Solihull Moors 1 Blyth Spartans 1 (Match Reaction)

Mick TaitBlyth Spartans travelled to Solihull on Saturday and came away with a point. Their aim was to collect all three available but despite late opportunities to win the game they had to settle for one. So it was a case of the old saying ‘close, but no cigar’.

And this despite the visitor’s new on loan signing Rikki Bains playing like he was, in fact, enjoying one of Cuba’s best-known exports.
Blyth manager Mick Tait commenting on the 21-year-old Darlington defender said “He played like he had a cigar in his mouth! Rikki was steady, relaxed and never looked remotely flapped. He had a very very good game.
“He played the ball accurately out of defence so that fitted well into our style of play and when he couldn’t do that he hit long balls up the channels which is what good defenders do.”

Tait had mixed feelings about the draw.
“As we came back from one down well, a point is OK but considering our performance over the full 90 minutes we should have won the game.
“We started the game playing too slowly although we were defending well, frustrating Solihull as per our plan, and stopped them getting balls in to our box which is what caused the carnage last week against Ilkeston. They didn’t get many crosses in and when they did we dealt with them well under pressure.”

An even first half saw the home side take he lead on 30 minutes with Dean Lee given too much time and space to beat Mark Bell in the Blyth goal with a shot high into the net.
The Spartans upped their tempo in the second period.
“We asked the lads to do just that and they did it perfectly,” Tait suggested. “I said at half time that we had played well enough in the first 45 but not well enough to win. We came out and caused Solihull all sorts of problems moving them about, stretching them and getting into their back line.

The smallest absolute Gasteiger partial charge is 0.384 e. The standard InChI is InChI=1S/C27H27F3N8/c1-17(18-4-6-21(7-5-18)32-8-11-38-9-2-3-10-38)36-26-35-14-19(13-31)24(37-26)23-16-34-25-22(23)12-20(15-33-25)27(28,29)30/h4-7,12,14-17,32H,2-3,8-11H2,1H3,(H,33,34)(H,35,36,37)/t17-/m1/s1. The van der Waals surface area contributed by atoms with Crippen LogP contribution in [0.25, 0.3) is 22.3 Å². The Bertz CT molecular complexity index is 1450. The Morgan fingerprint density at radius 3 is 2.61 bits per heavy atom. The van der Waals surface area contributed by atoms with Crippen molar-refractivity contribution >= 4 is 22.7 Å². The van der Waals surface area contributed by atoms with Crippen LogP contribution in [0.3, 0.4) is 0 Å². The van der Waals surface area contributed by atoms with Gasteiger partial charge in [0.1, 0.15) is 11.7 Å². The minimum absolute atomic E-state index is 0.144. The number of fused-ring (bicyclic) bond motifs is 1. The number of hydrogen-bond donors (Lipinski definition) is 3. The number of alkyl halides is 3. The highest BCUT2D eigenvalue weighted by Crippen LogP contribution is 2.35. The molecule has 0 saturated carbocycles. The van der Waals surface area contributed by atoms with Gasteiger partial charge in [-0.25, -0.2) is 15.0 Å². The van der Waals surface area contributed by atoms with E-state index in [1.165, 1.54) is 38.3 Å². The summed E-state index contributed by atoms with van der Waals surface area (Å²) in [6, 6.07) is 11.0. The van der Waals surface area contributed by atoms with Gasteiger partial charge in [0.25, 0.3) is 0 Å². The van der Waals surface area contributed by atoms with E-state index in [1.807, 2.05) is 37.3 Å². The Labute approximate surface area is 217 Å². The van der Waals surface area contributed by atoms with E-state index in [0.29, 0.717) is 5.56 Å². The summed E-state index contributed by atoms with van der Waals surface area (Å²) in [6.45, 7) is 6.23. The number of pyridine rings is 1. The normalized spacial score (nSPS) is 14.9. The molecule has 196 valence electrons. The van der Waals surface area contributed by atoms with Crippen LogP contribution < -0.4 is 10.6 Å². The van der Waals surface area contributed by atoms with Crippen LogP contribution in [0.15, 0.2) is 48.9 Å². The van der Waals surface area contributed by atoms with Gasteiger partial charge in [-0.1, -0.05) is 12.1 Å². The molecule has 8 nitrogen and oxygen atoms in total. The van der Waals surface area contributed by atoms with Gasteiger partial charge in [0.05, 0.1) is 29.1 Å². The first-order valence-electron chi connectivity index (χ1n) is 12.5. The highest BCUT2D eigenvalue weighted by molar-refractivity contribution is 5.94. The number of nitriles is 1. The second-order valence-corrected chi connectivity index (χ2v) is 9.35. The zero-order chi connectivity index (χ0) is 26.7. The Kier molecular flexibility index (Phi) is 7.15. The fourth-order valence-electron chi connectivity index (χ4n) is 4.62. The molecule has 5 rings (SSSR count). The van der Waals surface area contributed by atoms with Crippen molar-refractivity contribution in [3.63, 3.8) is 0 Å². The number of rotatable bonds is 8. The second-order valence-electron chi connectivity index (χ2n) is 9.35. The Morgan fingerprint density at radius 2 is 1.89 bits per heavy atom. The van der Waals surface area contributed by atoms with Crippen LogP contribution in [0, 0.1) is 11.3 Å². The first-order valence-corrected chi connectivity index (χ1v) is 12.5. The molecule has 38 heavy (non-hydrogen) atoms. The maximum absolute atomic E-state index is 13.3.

“Our movement was excellent with Paul Brayson always a threat and Ian Graham grafting away.”

Tait was pleased with Graham’s showing and the fact that his performance improved as the game wore on.
“Ian started to move the ball quicker. He has a lovely first touch but sometimes give defenders the opportunity to poke the ball off him. His through ball for Brayson to equalise was perfect.”
On 67 minutes Brayson burst through the middle, latching on to Graham’s precisely judged ball to calmly lob over the Solihull keeper. It was no more than Blyth’s hard work and resilience deserved.

The usually collected Tait was fuming over two instances late in the game.
“Brayson was denied a second goal when he was harshly judged to have been offside and then Ian Graham’s effort was ruled out by one of the worst decisions I have seen!
“It was a disgrace. The referee should have played advantage when Graham was clearly fouled but he stayed on his feet and rifled the ball into the far bottom corner of the net. But the referee stopped play by whistling as Graham took his shot! Outrageous!”

This weekend Blyth host Eastwood Town at Croft Park. The Spartans lost 4-2 in the corresponding fixture earlier this season.
“It was a strange game,” said Tait. “Their two forwards to run amok but, even so, we outplayed them for long periods. Clearly we’ll have to deal with their strikers better this time around”
The game will be New Zealand international Adrian Webster’s final appearance
for Blyth before he goes to live in Australia.
“Adie leaves with all our best wishes and thanks. He’s an honest hard working lad who has been a bit unfortunate recently struggling with a hamstring injury. This has meant him losing some match fitness so he has not played as much for us as he would have liked. This was the reason I had to replace him in the Eastwood game as he is finding it hard to play a full 90 minutes.”

No one at Blyth is anywhere near ready to reach for any actual hand rolled Havanas just yet. More consistency, and perhaps a touch of extra experience in the squad, is necessary before a successful season can be assured.

Posted by BSAFC Media Team